Those of you trapped at work without the Tube, you're not missing too terrible much: the limo pulls up, the coaches all get out and shake hands, they walk around the school and shake hands some more, Luper answers some questions about the Limo Gambit with the same answers we've heard already, Taylor has a funny line at the end involving food stamps, and that's about it.
But that's why I think this video is interesting: aside from the mode of transportation and the certain measure of, I don't know, "impressiveness" that comes from seven different Auburn coaches all entering the school at once, it's as mundane as it gets. It's just football coaches doing boring offseason football coach stuff. And wearing awesome shirts.
So: where's the "embarrassment"? It's not really having all seven coaches together: that's unusual, sure, but I don't think anyone would have blinked if they were riding around in an RV. Which means the entire hubbub comes down to their choice of vehicle. That's it. That's all. Yes, they could have picked something less flashy ... but why would they?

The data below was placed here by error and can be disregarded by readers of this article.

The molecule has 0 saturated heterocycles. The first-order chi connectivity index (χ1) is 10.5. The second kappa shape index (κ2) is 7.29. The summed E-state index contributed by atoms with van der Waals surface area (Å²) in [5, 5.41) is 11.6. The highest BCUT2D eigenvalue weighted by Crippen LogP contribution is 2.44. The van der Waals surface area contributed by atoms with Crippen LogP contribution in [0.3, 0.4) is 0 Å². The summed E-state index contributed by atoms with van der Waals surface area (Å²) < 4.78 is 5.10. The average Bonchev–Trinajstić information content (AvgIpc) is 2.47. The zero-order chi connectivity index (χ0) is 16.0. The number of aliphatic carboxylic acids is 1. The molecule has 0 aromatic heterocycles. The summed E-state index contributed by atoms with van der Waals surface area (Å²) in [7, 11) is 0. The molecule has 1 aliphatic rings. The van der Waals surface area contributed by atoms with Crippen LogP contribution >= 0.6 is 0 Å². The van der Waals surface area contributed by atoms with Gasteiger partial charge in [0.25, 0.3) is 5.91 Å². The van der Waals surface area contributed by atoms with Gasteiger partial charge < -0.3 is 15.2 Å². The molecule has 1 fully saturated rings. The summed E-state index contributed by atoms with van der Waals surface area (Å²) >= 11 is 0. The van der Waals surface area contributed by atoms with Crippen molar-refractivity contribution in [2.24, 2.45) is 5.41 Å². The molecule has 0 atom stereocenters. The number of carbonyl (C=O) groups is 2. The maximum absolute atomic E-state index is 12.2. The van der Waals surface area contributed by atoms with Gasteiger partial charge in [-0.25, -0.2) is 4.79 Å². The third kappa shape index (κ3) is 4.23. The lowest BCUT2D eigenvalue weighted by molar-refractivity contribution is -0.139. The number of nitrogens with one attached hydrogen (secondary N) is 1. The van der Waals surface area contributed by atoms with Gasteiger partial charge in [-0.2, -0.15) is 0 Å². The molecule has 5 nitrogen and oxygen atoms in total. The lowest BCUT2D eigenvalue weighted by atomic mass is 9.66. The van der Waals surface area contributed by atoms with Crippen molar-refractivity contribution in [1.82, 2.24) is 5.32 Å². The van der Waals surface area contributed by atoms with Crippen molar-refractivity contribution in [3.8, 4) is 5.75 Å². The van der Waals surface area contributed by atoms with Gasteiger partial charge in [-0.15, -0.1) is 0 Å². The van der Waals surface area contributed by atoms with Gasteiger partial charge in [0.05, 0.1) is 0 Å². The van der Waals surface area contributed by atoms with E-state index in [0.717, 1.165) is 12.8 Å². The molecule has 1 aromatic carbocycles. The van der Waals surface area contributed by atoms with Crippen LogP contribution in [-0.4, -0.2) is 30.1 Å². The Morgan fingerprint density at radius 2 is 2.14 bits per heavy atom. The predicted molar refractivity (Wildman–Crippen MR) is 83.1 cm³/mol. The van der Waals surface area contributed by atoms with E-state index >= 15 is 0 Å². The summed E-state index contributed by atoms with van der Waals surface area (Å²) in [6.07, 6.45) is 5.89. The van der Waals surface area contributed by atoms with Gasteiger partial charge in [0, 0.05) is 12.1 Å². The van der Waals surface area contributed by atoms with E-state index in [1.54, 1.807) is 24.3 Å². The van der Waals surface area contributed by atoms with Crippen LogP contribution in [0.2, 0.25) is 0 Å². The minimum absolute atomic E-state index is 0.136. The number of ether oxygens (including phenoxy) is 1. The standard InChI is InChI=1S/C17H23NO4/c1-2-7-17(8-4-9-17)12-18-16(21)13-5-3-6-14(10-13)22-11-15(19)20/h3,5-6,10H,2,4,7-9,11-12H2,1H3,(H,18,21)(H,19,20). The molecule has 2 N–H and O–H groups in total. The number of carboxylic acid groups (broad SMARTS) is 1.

There's more worthwhile description of the Limo Gambit's nuts-and-bolts operations in this OA News story*, along with some discussion of how much attention Auburn's managed to wring out of it:
Though the five-day trip has been confined within the state’s borders, the noise it’s stirred up has permeated in all four time zones.Me too, coach Carter. (Though this will be the last time I mention it for a while. The blog is probably Prowled out by now.)
Even during the midst of NHL and NBA playoffs, the topic was debated during a full segment of ESPN’S Around the Horn on Wednesday.
While opinion remained mixed among national pundits, the positivity it elicited around Lee County was unanimous.
“Hey, if it draws attention in a way and gets people talking, I think it’s worthwhile,” (Auburn High coach Tim) Carter said. “It’s within the rules and it shows innovation. I like it, and as an Auburn fan I like it.”
*This isn't meant as a critique--Lord knows I've written some truly, tru;l screwed up leads in my days at the sports desk--but it is kind of funny that Gribble's story starts by saying that Carter "doesn't need a mindreader" to know what his kids are thinking, and then the very next sentence is Carter saying "What they're actually thinking, I don't know." Hey, it made me grin.